In 1632, Rembrandt created The Anatomy Lesson of Dr. Nicolaes Tulp. In this creation, Rembrandt captured Dr. Tulp in the middle of explaining to fellow Dr.s and patrons the musculature of the arm.
Some say this may be the first time Rembrandt ever signed a painting with his surname, which can be seen in the upper left hand corner. His signature had previously just been RHL (Rembrandt Harmenszoon of Leiden).
It is interesting to note that the official City Anatomist of the Amsterdam Guild of Surgeons permitted only one public dissection a year. This body had to be the body of an executed criminal. So, experts have thus dated this event to be January 16, 1632, a day designated for this to be undertaken. With this information, historians are also able to identify the corpse to that of the criminal Aris Kindt (aka. Adriaan Adriaanszoon), a man convicted of armed robbery, sentenced to death by hanging.
It’s fascinating to know some little facts about this painting, and the authenticity of the scene. For instance, typically a Preparator would be involved in the dissection, who would prepare the cadaver for the dissection. This person is not present in the painting. Also, because Dr. Tulp was the Official City Anatomist, he wouldn’t be involved in menial – and bloody – tasks like dissection. This is indicated by the fact that there are no cutting instruments shown in the image, and also by the presence of the giant medical book in the lower right of the painting.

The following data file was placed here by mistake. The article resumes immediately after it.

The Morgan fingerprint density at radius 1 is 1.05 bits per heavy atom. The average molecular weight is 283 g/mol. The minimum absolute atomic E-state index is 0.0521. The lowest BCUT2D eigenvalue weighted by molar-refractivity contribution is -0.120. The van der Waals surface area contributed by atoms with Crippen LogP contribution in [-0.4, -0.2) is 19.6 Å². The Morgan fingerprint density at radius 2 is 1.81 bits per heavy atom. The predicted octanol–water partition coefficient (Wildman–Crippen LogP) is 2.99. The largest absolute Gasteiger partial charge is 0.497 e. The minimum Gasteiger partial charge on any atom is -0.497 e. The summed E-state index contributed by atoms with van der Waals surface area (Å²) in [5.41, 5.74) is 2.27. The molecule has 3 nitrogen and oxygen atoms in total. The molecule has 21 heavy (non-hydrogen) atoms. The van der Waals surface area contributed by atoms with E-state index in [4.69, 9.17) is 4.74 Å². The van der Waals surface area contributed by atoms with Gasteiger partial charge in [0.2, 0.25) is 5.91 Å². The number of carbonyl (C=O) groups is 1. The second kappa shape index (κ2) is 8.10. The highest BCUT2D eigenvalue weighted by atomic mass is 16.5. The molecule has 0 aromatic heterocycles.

Rembrant himself is a very interesting man. He rose from very humble beginnings to surpass most others in portraiture painting, only to renounce fame in order to liberate himself from moneygrubbing. He was a sorrow filled man, especially in his later years. Three of his children died in infancy, and his wife wasted away while Dutch musketeers were haggling over The Night Watch, another of Rembrants works. He spent the last years of his life bankrupt in the Amsterdam ghetto, tended by his loyal housekeeper. But, historians say he died full of peace, knowing that he was his own man.
Rembrandt was a master of light and dark. The luminosity of his images were like no other before, and like very few since. Truly a master. I love the rosy red tinge to the faces of all those present, which might be accounted to it being mid January. I find it interesting the clothing of all of those present. What I like to illuminate is what’s not illuminated in the painting, the background. It shows us how much Rembrandt focused on shading, which also amplified the magnificence of the subjects.
The painting is located in Mauritshuis museum in The Hague, the Netherlands.